Cnemaspis vandeventeri GRISMER, SUMONTHA, COTA, GRISMER, WOOD, PAUWELS & KUNYA, 2010
Can you confirm these amateur observations of Cnemaspis vandeventeri?
|Higher Taxa||Gekkonidae, Gekkota, Sauria, Squamata (lizards: geckos)|
|Common Names||E: VanDeventer’s Rock Gecko|
Thai: Djing Djok Niew Yaow VanDeventer
|Synonym||Cnemaspis vandeventeri GRISMER, SUMONTHA, COTA, GRISMER, WOOD, PAUWELS & KUNYA 2010|
Gonatodes siamensis SMITH 1925:22
Cnemaspis siamensis — SMITH 1935:72
Cnemaspis siamensis — TAYLOR 1963:743
Cnemaspis siamensis (?) — PAUWELS et al. 2000:129
Cnemaspis vandeventeri — GRISMER et al. 2014: 129
|Distribution||CW Thailand (west side of the Tenasserim and the contiguous Phuket Mountains along the west coast of central Peninsular Thailand; from the Khlong Naka Wildlife Sanctuary in the north, southward approximately 58 km to Khlong Had Sompen, Ranong|
Type locality: Khlong Naka Wildlife Sanctuary (9° 26.0N, 98° 35.0E), Kapur District, Ranong Province; Thailand. Map legend:
- Region according to the TDWG standard, not a precise distribution map.
NOTE: TDWG regions are generated automatically from the text in the distribution field and not in every cases it works well. We are working on it.
|Types||Holotype: THNHM 8261, adult male. Paratype. THNHM 8260 has the same collection data as the holotype.|
|Comment||Similar species: Cnemaspis vandeventeri is most similar to C. chanardi, C. kamolnorranathi, C. roticanai, and C. siamensis of Peninsular Thailand and was considered conspecific with C. chanardi, and C. siamensis by Smith (1925, 1930, 1935) and (Taylor 1963).|
Diagnosis. Adult males reaching 44.7 mm SVL, adult females reaching 40.5 mm SVL; eight or nine supralabials; 7–9 infralabials; gulars, forearm, subtibials, ventrals, subcaudals, and dorsal tubercles keeled; 25–29 paravertebral tubercles; tubercles small, not linearly arranged, absent from lower flanks (Fig. 6); no ventrolateral, caudal tubercles; caudal tubercles do not encircle tail; no tubercles within lateral, caudal furrow; median row of subcaudals keeled, slightly enlarged; four precloacal, pore-bearing scales in males separated medially by non-pore-bearing scales; pores round; 1–3 postcloacal tubercles; shield-like subtibials absent; 24– 29 subdigital lamellae on fourth toe; no dark, longitudinal gular markings or blotches; head not yellow in adult males; no dark patch on shoulder or neck enclosing a white to yellow ocellus; no yellow to white, prescapular crescent or transverse bars on flanks. These differences are summarized across all species in TABLEs 1 and 2 in GRISMER et al. (2010).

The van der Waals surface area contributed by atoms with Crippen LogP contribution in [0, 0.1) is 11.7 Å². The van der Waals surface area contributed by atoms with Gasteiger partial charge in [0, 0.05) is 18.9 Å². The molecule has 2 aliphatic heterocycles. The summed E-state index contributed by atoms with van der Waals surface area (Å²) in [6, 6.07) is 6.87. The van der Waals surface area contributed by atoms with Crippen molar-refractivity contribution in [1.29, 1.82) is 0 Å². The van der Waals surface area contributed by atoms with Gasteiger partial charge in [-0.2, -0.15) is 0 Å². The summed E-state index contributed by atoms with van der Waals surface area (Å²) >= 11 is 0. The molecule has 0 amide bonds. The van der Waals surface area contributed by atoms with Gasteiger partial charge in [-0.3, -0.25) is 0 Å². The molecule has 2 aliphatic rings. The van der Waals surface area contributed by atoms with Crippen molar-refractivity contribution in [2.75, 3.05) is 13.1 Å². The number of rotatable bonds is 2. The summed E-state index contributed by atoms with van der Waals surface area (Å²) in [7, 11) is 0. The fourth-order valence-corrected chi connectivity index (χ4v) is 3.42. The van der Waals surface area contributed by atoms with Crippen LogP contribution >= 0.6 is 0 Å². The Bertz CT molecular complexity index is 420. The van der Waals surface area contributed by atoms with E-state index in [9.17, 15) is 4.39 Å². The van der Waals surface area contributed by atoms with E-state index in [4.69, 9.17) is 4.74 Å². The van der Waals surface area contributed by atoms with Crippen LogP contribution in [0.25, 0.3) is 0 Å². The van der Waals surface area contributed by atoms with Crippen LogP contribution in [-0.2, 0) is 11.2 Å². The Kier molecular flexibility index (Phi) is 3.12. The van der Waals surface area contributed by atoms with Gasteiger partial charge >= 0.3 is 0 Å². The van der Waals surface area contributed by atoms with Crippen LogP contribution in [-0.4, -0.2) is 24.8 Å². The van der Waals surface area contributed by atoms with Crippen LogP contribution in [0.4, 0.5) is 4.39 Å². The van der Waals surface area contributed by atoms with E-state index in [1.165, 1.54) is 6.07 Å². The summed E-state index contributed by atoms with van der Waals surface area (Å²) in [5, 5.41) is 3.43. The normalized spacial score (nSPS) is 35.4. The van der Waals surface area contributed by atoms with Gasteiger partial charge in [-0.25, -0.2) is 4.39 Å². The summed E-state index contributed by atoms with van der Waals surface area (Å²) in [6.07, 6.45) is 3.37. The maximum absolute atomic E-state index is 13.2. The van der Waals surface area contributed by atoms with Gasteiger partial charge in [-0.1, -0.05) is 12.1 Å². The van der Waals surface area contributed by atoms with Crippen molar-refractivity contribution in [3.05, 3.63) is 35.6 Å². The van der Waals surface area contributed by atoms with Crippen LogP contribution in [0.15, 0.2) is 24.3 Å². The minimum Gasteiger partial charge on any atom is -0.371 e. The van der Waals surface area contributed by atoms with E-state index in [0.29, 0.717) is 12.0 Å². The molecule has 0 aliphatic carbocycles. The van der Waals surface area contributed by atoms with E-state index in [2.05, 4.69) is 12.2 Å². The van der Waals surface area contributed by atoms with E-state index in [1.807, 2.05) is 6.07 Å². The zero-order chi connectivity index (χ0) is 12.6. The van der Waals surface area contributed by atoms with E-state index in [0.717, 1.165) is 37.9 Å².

Diagnosis. Maximum SVL 44.7 mm; eight or nine supralabials; 7–9 infralabials; keeled ventral scales; four pore-bearing precloacal scales with round pores; 25–29 paravertebral tubercles; body tubercles randomly arranged, absent from flanks; tubercles absent from lateral caudal furrows; no ventrolateral row of caudal tubercles; lateral row of caudal tubercles present; caudal tubercles do not encircle tail; subcaudals keeled, bearing a weakly keeled, enlarged median scale row; 1–3 postcloacal tubercles on each side of tail base; no enlarged femoral, subtibial or submetatarsal scales; subtibials keeled; 24–28 subdigital fourth toe lamellae; yellowish, prescapular crescent; gular region, throat, pectoral region, underside of limbs, belly, and subcaudal region orange (Tables 6,7, Grismer et al. 2014).
|Etymology||The specific epithet vandeventeri, a masculine name in the genitive case, is a patronym honoring Mr. Ryan J. VanDeventer of the Department of Biology at La Sierra University, Riverside, California. “Mr. VanDeventer’s passion for, and commitment to the study of biology has been a continual source of enlightenment and inspiration. His heroic efforts to keep La Sierra University’s herpetology laboratory and its occupants up and running smoothly for the last 16 years goes beyond description.”|
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